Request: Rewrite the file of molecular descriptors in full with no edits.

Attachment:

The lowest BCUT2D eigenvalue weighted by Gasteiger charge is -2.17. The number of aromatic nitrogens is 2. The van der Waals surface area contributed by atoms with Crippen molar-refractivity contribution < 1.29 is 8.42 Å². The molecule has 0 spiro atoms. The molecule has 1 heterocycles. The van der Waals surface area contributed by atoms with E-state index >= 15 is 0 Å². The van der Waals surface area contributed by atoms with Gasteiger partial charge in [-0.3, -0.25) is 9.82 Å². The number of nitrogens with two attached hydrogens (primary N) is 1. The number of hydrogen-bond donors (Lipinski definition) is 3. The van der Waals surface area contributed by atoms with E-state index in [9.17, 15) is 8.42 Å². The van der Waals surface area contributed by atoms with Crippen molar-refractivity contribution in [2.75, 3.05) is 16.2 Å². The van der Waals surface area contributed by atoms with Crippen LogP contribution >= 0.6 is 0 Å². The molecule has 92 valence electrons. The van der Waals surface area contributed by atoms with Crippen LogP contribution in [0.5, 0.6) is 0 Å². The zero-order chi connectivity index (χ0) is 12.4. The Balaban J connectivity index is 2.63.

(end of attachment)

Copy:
The lowest BCUT2D eigenvalue weighted by Gasteiger charge is -2.17. The number of aromatic nitrogens is 2. The van der Waals surface area contributed by atoms with Crippen molar-refractivity contribution < 1.29 is 8.42 Å². The molecule has 0 spiro atoms. The molecule has 1 heterocycles. The van der Waals surface area contributed by atoms with E-state index >= 15 is 0 Å². The van der Waals surface area contributed by atoms with Gasteiger partial charge in [-0.3, -0.25) is 9.82 Å². The number of nitrogens with two attached hydrogens (primary N) is 1. The number of hydrogen-bond donors (Lipinski definition) is 3. The van der Waals surface area contributed by atoms with E-state index in [9.17, 15) is 8.42 Å². The van der Waals surface area contributed by atoms with Crippen molar-refractivity contribution in [2.75, 3.05) is 16.2 Å². The van der Waals surface area contributed by atoms with Crippen LogP contribution >= 0.6 is 0 Å². The molecule has 92 valence electrons. The van der Waals surface area contributed by atoms with Crippen LogP contribution in [0.5, 0.6) is 0 Å². The zero-order chi connectivity index (χ0) is 12.4. The Balaban J connectivity index is 2.63.